Key symptoms include watery diarrhea, loss of appetite, nausea, abdominal cramping, and fatigue.  Cyclospora is not transmitted directly from person to person, but from ingesting food or water contaminated with infectious feces.  While most cases Cyclospora throughout the world occur because they are endemic in those areas, instances in the United States are often linked to fresh produce.  Raspberries, lettuce, and cilantro are the primary sources.  No known source has been identified so far for those sickened in New York City.

Where is the Cyclospora Coming From?

The Cyclospora in this geological area could be linked to the current outbreak in Texas, or could be completely coincidental.  Looking at both the interviews in current cases and previous outbreak scenarios, epidemiologists will start to put the pieces together.

First, investigators will ask those with confirmed cases what they have done in the past few weeks.  What foods do the eat, places they shop, groups they interact with, etc. Hopefully, a common source comes from these interviews.  In many cases, most of those who are ill have eaten at a particular restaurant.  Perhaps they shop from stores who use the same distributor.  Maybe they have visited the same recent travel destinations.  Texas is also experiencing a Cyclospora outbreak with unknown source.  Investigators will likely reach out to identify if the two outbreaks are related.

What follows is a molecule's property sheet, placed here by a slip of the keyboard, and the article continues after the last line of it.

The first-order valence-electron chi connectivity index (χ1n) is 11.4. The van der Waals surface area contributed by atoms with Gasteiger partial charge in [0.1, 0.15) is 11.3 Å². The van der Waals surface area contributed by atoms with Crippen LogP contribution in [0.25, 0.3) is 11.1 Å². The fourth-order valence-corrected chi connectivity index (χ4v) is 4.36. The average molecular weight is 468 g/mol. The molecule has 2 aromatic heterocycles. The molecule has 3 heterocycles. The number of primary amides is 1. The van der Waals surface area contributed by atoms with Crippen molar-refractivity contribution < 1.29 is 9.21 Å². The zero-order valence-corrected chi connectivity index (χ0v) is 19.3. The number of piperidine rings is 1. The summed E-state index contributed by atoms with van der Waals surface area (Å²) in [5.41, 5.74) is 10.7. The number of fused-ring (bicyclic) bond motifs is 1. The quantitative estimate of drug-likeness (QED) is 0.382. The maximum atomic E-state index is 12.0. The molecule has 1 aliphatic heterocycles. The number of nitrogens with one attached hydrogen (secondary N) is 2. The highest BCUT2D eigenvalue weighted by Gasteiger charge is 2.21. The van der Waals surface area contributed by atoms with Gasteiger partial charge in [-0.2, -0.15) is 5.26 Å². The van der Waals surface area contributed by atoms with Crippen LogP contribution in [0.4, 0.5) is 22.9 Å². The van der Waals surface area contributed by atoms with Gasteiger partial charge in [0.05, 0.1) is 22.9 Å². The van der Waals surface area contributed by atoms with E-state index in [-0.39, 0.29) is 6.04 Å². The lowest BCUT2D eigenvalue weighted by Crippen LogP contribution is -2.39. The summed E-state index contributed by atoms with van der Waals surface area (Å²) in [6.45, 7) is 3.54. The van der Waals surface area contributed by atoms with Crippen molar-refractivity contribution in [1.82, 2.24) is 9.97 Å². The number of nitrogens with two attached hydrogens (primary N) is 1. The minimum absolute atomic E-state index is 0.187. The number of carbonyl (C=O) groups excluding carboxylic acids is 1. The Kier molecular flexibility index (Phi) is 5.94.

Investigators will look at common sources of Cyclospora. In the United States, this is often contaminated produce.  Produce that is typically served raw is more susceptible than other foods where the parasite could be killed by cooking.  Lettuces, soft berries such as raspberries, blackberries, and strawberries, and herbs such as cilantro and basil have been responsible for Cyclospora outbreaks in the past.

Interviews in the current cases in New York City have found many of those affected have traveled outside of the United States within the last two weeks.  It is possible many of those cases came back already infected with the bacteria.  With immediate fecal matter being immediately non-contagious, it is unclear where the others who have not travel to those high-risk destinations came in contact with infectious fecal matter.  For this reason, travel locations may not be the actual source for all of those who are ill.